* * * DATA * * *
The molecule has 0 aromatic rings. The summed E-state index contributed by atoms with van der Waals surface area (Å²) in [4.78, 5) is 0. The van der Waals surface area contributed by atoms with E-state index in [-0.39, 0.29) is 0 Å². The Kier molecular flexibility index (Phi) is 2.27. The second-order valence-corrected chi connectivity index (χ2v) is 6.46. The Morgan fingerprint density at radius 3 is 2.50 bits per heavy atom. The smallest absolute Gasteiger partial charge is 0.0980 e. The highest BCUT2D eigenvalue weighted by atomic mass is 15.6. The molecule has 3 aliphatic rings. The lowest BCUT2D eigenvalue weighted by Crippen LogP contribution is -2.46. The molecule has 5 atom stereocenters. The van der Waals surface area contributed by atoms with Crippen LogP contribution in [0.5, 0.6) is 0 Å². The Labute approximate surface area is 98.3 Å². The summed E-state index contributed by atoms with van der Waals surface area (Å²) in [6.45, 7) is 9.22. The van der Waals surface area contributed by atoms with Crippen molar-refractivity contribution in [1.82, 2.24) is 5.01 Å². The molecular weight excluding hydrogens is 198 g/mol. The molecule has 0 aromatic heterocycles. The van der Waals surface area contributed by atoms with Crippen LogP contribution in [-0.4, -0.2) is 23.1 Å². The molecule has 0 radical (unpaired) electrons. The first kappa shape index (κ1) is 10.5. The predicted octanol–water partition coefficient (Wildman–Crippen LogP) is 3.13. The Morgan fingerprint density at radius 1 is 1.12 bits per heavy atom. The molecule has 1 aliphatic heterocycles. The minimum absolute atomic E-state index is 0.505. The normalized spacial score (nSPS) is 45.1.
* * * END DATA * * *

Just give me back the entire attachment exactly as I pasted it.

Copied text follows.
The molecule has 0 aromatic rings. The summed E-state index contributed by atoms with van der Waals surface area (Å²) in [4.78, 5) is 0. The van der Waals surface area contributed by atoms with E-state index in [-0.39, 0.29) is 0 Å². The Kier molecular flexibility index (Phi) is 2.27. The second-order valence-corrected chi connectivity index (χ2v) is 6.46. The Morgan fingerprint density at radius 3 is 2.50 bits per heavy atom. The smallest absolute Gasteiger partial charge is 0.0980 e. The highest BCUT2D eigenvalue weighted by atomic mass is 15.6. The molecule has 3 aliphatic rings. The lowest BCUT2D eigenvalue weighted by Crippen LogP contribution is -2.46. The molecule has 5 atom stereocenters. The van der Waals surface area contributed by atoms with Crippen LogP contribution in [0.5, 0.6) is 0 Å². The Labute approximate surface area is 98.3 Å². The summed E-state index contributed by atoms with van der Waals surface area (Å²) in [6.45, 7) is 9.22. The van der Waals surface area contributed by atoms with Crippen molar-refractivity contribution in [1.82, 2.24) is 5.01 Å². The molecular weight excluding hydrogens is 198 g/mol. The molecule has 0 aromatic heterocycles. The van der Waals surface area contributed by atoms with Crippen LogP contribution in [-0.4, -0.2) is 23.1 Å². The molecule has 0 radical (unpaired) electrons. The first kappa shape index (κ1) is 10.5. The predicted octanol–water partition coefficient (Wildman–Crippen LogP) is 3.13. The Morgan fingerprint density at radius 1 is 1.12 bits per heavy atom. The molecule has 1 aliphatic heterocycles. The minimum absolute atomic E-state index is 0.505. The normalized spacial score (nSPS) is 45.1.